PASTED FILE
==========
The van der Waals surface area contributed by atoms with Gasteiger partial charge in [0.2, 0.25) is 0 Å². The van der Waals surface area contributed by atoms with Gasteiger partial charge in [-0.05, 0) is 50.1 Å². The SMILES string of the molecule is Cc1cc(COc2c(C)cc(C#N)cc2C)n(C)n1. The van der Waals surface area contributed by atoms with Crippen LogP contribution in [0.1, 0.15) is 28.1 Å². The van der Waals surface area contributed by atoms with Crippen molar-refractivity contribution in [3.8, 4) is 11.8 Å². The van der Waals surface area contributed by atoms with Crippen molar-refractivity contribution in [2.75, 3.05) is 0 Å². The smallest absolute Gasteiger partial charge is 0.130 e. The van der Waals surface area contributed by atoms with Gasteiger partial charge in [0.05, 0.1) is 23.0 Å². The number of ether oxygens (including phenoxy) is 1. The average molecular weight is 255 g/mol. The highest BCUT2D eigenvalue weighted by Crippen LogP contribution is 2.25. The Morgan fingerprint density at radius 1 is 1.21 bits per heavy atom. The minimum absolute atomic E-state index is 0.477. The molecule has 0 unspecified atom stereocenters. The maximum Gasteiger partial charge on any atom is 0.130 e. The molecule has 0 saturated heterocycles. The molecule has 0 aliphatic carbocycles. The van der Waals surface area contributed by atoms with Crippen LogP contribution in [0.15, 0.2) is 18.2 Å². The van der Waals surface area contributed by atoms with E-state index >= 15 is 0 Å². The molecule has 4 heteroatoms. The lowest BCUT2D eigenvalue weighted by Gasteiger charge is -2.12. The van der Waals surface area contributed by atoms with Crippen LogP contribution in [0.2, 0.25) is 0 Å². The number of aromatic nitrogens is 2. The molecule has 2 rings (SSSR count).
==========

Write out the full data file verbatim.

The van der Waals surface area contributed by atoms with Gasteiger partial charge in [0.2, 0.25) is 0 Å². The van der Waals surface area contributed by atoms with Gasteiger partial charge in [-0.05, 0) is 50.1 Å². The SMILES string of the molecule is Cc1cc(COc2c(C)cc(C#N)cc2C)n(C)n1. The van der Waals surface area contributed by atoms with Crippen LogP contribution in [0.1, 0.15) is 28.1 Å². The van der Waals surface area contributed by atoms with Crippen molar-refractivity contribution in [3.8, 4) is 11.8 Å². The van der Waals surface area contributed by atoms with Crippen molar-refractivity contribution in [2.75, 3.05) is 0 Å². The smallest absolute Gasteiger partial charge is 0.130 e. The van der Waals surface area contributed by atoms with Gasteiger partial charge in [0.05, 0.1) is 23.0 Å². The number of ether oxygens (including phenoxy) is 1. The average molecular weight is 255 g/mol. The highest BCUT2D eigenvalue weighted by Crippen LogP contribution is 2.25. The Morgan fingerprint density at radius 1 is 1.21 bits per heavy atom. The minimum absolute atomic E-state index is 0.477. The molecule has 0 unspecified atom stereocenters. The maximum Gasteiger partial charge on any atom is 0.130 e. The molecule has 0 saturated heterocycles. The molecule has 0 aliphatic carbocycles. The van der Waals surface area contributed by atoms with Crippen LogP contribution in [0.15, 0.2) is 18.2 Å². The van der Waals surface area contributed by atoms with E-state index >= 15 is 0 Å². The molecule has 4 heteroatoms. The lowest BCUT2D eigenvalue weighted by Gasteiger charge is -2.12. The van der Waals surface area contributed by atoms with Crippen LogP contribution in [0.2, 0.25) is 0 Å². The number of aromatic nitrogens is 2. The molecule has 2 rings (SSSR count).